When Industrial IoT devices and edge computing work together, digital information becomes more powerful., particularly in contexts like smart cities where data may need to be gathered in classic edge contexts, such as at a parking meter or from a connected trash bin on a residential street. It is becoming commonplace for smart city engineers to install Internet-enabled sensors in trash receptacles throughout metropolitan areas. The receptacles can then be monitored remotely through sensors; when full, a city sanitation department receives a notification and an order can be logged for a receptacle to be emptied.
The sanitation system has become more efficient. But, more important, as data is gathered more closely to these devices, systems can learn over time. In this example, the system comes to realize which receptacles become filled to capacity on which days, and it can plan to empty those bins and optimize collection routes accordingly.
By putting processing resources into the IIoT environment to make that processing possible, traditional IT problems in industry are now being addressed.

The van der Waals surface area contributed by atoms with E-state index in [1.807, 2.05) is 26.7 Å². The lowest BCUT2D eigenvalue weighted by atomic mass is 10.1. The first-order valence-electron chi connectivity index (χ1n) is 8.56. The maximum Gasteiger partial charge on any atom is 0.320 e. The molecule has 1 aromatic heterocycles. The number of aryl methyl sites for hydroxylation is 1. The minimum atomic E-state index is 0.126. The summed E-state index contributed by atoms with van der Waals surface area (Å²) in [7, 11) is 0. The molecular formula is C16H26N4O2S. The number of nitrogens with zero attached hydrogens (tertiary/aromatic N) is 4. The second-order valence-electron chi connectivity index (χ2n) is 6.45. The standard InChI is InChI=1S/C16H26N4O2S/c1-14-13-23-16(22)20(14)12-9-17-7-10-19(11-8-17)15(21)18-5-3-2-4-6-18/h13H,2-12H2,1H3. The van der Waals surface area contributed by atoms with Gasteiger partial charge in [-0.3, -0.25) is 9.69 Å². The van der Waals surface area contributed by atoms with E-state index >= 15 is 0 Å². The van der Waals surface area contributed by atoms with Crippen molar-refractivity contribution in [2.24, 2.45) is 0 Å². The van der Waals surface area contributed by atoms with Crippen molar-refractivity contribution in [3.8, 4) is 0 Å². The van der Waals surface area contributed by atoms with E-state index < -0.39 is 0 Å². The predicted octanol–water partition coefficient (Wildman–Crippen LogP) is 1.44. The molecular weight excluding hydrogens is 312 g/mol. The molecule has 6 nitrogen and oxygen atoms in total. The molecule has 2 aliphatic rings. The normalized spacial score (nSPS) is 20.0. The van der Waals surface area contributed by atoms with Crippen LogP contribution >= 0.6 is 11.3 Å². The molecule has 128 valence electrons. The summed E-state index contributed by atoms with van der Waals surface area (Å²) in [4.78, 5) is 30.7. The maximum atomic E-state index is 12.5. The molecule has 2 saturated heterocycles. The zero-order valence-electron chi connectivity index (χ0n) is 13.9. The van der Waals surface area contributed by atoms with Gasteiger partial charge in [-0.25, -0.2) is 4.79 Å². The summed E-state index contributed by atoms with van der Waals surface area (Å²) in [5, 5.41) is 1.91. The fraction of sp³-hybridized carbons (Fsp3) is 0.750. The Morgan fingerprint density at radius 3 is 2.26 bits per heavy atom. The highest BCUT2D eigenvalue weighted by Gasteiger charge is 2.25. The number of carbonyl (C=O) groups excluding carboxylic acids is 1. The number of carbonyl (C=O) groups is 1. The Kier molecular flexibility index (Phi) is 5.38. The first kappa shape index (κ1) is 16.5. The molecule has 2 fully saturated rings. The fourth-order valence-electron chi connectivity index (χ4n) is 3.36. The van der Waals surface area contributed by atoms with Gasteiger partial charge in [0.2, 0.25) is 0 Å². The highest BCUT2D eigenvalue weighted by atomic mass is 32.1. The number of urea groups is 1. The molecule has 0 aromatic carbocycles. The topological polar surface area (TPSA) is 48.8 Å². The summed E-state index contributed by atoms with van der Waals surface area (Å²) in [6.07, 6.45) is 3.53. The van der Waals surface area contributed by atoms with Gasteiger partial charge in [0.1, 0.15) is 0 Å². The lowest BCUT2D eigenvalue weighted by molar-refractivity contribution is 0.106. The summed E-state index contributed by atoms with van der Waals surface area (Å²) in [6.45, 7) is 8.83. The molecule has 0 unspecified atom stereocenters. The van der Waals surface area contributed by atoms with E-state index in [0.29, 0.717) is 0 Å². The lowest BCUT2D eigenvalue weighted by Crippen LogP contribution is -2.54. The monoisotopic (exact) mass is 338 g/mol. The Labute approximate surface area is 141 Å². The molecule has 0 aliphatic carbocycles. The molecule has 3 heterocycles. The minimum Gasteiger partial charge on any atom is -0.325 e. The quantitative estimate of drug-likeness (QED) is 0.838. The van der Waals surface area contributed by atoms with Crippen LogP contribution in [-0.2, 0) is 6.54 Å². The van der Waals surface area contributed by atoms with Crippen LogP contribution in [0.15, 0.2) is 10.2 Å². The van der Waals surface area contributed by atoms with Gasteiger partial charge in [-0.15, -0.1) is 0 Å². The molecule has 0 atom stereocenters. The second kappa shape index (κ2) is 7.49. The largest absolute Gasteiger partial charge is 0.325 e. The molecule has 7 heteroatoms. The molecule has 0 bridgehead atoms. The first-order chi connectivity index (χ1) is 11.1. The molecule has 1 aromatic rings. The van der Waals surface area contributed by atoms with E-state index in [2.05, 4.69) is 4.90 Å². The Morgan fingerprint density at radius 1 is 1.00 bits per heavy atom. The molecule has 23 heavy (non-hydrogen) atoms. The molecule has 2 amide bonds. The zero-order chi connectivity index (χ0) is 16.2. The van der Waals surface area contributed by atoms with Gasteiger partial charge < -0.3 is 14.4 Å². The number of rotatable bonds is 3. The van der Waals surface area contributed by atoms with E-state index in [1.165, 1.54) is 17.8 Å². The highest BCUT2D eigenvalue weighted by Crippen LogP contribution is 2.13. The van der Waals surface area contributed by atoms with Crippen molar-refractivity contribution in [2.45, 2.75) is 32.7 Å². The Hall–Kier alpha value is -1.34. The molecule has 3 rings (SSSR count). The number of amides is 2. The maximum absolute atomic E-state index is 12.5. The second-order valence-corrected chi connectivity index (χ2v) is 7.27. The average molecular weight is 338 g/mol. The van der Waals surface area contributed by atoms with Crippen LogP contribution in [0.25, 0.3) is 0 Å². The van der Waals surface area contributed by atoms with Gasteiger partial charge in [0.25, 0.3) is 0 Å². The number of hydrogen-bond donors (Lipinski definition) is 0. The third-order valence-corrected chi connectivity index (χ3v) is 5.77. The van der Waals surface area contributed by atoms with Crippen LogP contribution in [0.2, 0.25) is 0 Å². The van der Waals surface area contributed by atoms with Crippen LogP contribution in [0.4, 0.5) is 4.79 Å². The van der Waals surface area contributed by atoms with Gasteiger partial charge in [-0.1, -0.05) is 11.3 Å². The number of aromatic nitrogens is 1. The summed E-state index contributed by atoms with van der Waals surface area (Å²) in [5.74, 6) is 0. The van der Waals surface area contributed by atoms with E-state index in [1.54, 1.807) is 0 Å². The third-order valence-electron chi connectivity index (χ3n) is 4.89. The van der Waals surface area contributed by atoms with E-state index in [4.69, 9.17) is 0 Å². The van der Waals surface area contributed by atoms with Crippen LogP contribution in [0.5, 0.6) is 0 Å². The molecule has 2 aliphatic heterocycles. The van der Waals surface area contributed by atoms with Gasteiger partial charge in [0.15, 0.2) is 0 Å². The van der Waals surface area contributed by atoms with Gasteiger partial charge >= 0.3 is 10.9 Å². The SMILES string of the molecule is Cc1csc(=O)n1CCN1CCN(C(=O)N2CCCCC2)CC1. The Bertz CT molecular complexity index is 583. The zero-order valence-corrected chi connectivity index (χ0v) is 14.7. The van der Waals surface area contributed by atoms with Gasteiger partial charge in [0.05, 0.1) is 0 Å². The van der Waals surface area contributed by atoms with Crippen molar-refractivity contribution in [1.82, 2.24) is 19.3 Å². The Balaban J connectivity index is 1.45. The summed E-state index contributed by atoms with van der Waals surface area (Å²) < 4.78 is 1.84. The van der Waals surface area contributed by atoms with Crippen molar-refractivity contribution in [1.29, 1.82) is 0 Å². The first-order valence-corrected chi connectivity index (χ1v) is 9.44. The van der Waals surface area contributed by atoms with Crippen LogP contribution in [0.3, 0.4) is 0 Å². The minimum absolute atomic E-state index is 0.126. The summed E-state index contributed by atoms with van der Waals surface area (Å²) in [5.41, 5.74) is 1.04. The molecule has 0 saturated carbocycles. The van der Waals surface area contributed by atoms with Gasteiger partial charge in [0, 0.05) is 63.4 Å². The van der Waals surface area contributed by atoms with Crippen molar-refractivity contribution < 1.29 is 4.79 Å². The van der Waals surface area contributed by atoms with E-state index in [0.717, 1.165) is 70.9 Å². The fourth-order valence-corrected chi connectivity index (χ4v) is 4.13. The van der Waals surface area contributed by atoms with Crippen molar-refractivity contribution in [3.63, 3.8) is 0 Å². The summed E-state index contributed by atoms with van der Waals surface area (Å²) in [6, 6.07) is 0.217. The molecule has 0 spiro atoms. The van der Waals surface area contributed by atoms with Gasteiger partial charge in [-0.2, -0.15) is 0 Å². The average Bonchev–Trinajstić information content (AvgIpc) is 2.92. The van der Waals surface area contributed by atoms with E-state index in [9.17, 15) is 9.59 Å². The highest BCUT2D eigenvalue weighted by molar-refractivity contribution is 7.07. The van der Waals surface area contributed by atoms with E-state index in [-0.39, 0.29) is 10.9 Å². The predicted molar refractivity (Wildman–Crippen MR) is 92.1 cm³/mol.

Manufacturing equipment and software are often woefully mismatched in terms of their lifecycle, creating security vulnerabilities for legacy manufacturing equipment that isn’t patched regularly.
Edge computing places gateways between these old connections and the resources that crunch their data. If a device is accessed by a malicious attacker, the breach ends there. The attacker gets the device’s data, but does not gain access to a network or other devices. Limiting the transfer of data to the edge, rather than making a roundtrip to a centralized data center or the cloud, eliminates an easily exploitable threat.
By bringing artificial intelligence to devices themselves, edge computing can also make decision making more context-driven and rapid at the edge.
Emergency medical technicians, for example, must rapidly determine the vital signs of a person in distress and gather information from those in the area. If a factory worker collapses on the job while wearing a smartwatch that monitors its wearer's physical condition, EMTs have immediate access to vital signs in the moment and prior to the collapse. They would also see information about the environment at the time of the incident: temperature, noise level, the presence of fumes, and any other data that might provide context for rapid and effective treatment.